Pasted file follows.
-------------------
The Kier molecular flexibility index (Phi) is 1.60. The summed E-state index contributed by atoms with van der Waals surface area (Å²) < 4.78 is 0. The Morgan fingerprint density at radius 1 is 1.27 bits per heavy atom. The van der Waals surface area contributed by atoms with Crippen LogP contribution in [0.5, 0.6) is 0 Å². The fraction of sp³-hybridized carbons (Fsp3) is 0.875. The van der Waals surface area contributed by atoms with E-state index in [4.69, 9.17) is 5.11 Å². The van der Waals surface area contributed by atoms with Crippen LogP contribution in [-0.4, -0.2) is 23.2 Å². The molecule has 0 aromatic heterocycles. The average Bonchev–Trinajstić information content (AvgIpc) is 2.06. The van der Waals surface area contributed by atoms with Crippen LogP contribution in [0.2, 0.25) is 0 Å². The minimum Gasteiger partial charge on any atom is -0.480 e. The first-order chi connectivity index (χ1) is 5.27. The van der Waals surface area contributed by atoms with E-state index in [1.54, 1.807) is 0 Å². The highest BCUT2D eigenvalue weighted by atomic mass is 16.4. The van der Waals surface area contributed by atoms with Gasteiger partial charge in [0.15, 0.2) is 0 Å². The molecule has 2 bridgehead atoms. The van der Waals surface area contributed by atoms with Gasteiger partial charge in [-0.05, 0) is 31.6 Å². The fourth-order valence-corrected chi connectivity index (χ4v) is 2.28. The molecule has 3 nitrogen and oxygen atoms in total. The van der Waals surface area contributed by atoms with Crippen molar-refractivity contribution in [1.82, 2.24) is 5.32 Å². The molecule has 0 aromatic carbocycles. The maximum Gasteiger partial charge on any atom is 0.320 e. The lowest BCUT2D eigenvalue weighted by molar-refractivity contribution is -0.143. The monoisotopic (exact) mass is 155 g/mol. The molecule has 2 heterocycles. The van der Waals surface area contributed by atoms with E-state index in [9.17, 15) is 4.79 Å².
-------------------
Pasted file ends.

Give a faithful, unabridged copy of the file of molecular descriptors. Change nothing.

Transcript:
The Kier molecular flexibility index (Phi) is 1.60. The summed E-state index contributed by atoms with van der Waals surface area (Å²) < 4.78 is 0. The Morgan fingerprint density at radius 1 is 1.27 bits per heavy atom. The van der Waals surface area contributed by atoms with Crippen LogP contribution in [0.5, 0.6) is 0 Å². The fraction of sp³-hybridized carbons (Fsp3) is 0.875. The van der Waals surface area contributed by atoms with E-state index in [4.69, 9.17) is 5.11 Å². The van der Waals surface area contributed by atoms with Crippen LogP contribution in [-0.4, -0.2) is 23.2 Å². The molecule has 0 aromatic heterocycles. The average Bonchev–Trinajstić information content (AvgIpc) is 2.06. The van der Waals surface area contributed by atoms with Crippen LogP contribution in [0.2, 0.25) is 0 Å². The minimum Gasteiger partial charge on any atom is -0.480 e. The first-order chi connectivity index (χ1) is 5.27. The van der Waals surface area contributed by atoms with E-state index in [1.54, 1.807) is 0 Å². The highest BCUT2D eigenvalue weighted by atomic mass is 16.4. The van der Waals surface area contributed by atoms with Gasteiger partial charge in [0.15, 0.2) is 0 Å². The molecule has 2 bridgehead atoms. The van der Waals surface area contributed by atoms with Gasteiger partial charge in [-0.05, 0) is 31.6 Å². The fourth-order valence-corrected chi connectivity index (χ4v) is 2.28. The molecule has 3 nitrogen and oxygen atoms in total. The van der Waals surface area contributed by atoms with Crippen molar-refractivity contribution in [1.82, 2.24) is 5.32 Å². The molecule has 0 aromatic carbocycles. The maximum Gasteiger partial charge on any atom is 0.320 e. The lowest BCUT2D eigenvalue weighted by molar-refractivity contribution is -0.143. The monoisotopic (exact) mass is 155 g/mol. The molecule has 2 heterocycles. The van der Waals surface area contributed by atoms with E-state index in [9.17, 15) is 4.79 Å².